Faith in Joe Biden
The claim I quoted at the beginning of this article, made by an employee of a lobbying company with which both Russia and Gazprom have been officially cooperating since 2014, has its own logic as well. Russia is hoping that the new U.S. president may change the course on Nord Stream 2 in America. Interestingly, this idea appeared together with a statement made by ODW (mentioned above), which said it hoped for “better and more constructive relations with the U.S.”. Since the Nord Stream 2 pipeline is one of the main issues that is undermining this relation, and the ODW had previously supported the pipe, it is not hard to figure out that also in this instance it’s referring to that project.
Undoubtedly, Joe Biden will purse a more conciliatory and balanced policy towards Europe. From Poland’s perspective, this is a big and positive change. So far, Biden has not mentioned he would cancel Donald Trump’s decision to withdraw almost 10 thousand U.S. troops from Germany back to the U.S. However, even if he doesn’t do that, it seems the relations with Europe will improve at least in the declarative sense.
Does this mean Washington will change its position on Nord Stream 2? This seems doubtful. Why? Because first we need to check what was Trump’s policy on the project. Despite declarations, the current U.S. President did not turn out to be enthusiastic about blocking the gas pipe. The Protecting Europe’s Energy Security Act (PEESA) adopted in July last year, had to wait until December 2019 to enter into force. Moreover, this only happened because PEESA, and many other acts, was incorporated into the National Defense Authorization Act (NDAA), which Trump had to sign by law. The current U.S. president also did not want to use the Countering America’s Adversaries Through Sanctions Act (CAATSA), which has been in force since July 2017. It is also worth remembering that Trump did not want to sign that act at all. Eventually he caved in, because he realized his veto would be rejected by Congress.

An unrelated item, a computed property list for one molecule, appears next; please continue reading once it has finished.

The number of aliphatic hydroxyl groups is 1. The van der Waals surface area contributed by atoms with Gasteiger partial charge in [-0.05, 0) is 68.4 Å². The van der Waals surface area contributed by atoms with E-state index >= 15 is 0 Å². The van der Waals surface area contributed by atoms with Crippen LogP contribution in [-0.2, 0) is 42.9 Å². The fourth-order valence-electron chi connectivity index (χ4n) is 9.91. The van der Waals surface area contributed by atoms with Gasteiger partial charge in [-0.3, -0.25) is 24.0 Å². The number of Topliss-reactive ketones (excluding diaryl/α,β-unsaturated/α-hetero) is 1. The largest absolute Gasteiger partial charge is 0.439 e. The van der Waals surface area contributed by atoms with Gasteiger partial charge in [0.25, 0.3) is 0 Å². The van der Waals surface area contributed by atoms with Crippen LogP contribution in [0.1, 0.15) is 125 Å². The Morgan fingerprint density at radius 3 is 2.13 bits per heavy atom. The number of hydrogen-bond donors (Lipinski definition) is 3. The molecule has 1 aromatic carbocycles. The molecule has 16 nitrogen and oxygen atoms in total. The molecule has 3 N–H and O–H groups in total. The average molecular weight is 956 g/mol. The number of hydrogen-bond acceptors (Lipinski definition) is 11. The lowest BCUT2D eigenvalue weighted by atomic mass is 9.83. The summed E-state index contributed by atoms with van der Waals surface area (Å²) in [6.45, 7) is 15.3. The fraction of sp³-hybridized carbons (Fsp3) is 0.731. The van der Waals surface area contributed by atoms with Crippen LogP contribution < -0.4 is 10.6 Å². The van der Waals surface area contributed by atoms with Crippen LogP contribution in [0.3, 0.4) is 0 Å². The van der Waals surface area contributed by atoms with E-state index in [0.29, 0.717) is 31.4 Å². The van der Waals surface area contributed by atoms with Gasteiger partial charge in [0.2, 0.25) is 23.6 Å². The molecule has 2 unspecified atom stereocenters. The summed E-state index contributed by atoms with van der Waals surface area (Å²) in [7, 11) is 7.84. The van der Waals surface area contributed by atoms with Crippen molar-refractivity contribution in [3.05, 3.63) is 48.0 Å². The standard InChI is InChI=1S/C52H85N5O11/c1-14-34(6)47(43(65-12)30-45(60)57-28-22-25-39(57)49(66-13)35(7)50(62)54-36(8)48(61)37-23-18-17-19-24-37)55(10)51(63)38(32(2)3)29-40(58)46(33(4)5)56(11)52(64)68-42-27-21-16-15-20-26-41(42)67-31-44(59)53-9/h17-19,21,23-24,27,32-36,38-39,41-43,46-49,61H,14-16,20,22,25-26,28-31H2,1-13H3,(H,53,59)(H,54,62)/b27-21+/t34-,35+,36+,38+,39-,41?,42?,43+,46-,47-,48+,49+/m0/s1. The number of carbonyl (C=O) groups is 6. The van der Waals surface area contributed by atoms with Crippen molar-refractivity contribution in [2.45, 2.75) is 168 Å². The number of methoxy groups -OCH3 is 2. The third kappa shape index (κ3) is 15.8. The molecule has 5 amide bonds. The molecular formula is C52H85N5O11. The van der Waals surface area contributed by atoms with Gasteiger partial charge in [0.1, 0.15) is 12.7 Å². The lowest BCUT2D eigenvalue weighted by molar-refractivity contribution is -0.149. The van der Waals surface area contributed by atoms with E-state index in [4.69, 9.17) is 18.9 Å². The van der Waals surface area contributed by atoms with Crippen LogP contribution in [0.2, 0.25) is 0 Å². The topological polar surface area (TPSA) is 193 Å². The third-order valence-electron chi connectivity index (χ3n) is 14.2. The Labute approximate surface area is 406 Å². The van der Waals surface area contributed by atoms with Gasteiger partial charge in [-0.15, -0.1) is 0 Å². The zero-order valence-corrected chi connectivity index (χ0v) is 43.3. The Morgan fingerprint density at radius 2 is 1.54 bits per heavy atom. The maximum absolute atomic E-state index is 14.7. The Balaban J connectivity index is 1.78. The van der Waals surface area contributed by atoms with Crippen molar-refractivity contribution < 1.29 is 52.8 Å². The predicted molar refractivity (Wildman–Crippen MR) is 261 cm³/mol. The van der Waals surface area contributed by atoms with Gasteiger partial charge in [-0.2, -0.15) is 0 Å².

So, will Joe Bide be more lenient towards Nord Stream 2? It seems doubtful, especially that members of both chambers of the U.S. Congress, including Democrats, supported the sanctions included in the CAATSA and PEESA. There has been a bipartisan agreement in the House and in the Senate on the matter, and there is no indication this will change now.
Many opponents of Nord Stream 2 saw in Donald Trump a Ronald Reagan-like politician who will bury the project at the right time. But that did not happen.
At the same time, one has to bear in mind that the potential sanctions, that would be introduced thanks to PEESA and CAATSA would mostly impact European, not Russian companies. So far, it was companies from western Europe that rented ships and equipment and provided various services to the Nord Stream 2 investors. An example is a Danish company that offered transport services for crew members employed on PLV ships that worked on Nord Stream 2.
The sanctions could have the most adverse impact on companies from Germany, which constitute about a half of the over one hundred companies that are involved in NS2 construction. This is where things turn risky. If Donald Trump, who has been rhetorically anti-German did not decide to use the (rightful) sanctions, will Joe Biden do it?
It remains to be seen whether the president elect will introduce new ideas to block Russia’s geopolitical project, and, in spite of everything, we need to hope this idea will not lose support in Congress. Especially that according to Bloomberg’s sources, on November 11 an agreement was reached to add an amended PEESA to the Pentagon’s budget bill. The law says the act must be signed by the end of the year, so formally another nail to Russia’s coffin will be added by Donald Trump, not Joe Biden.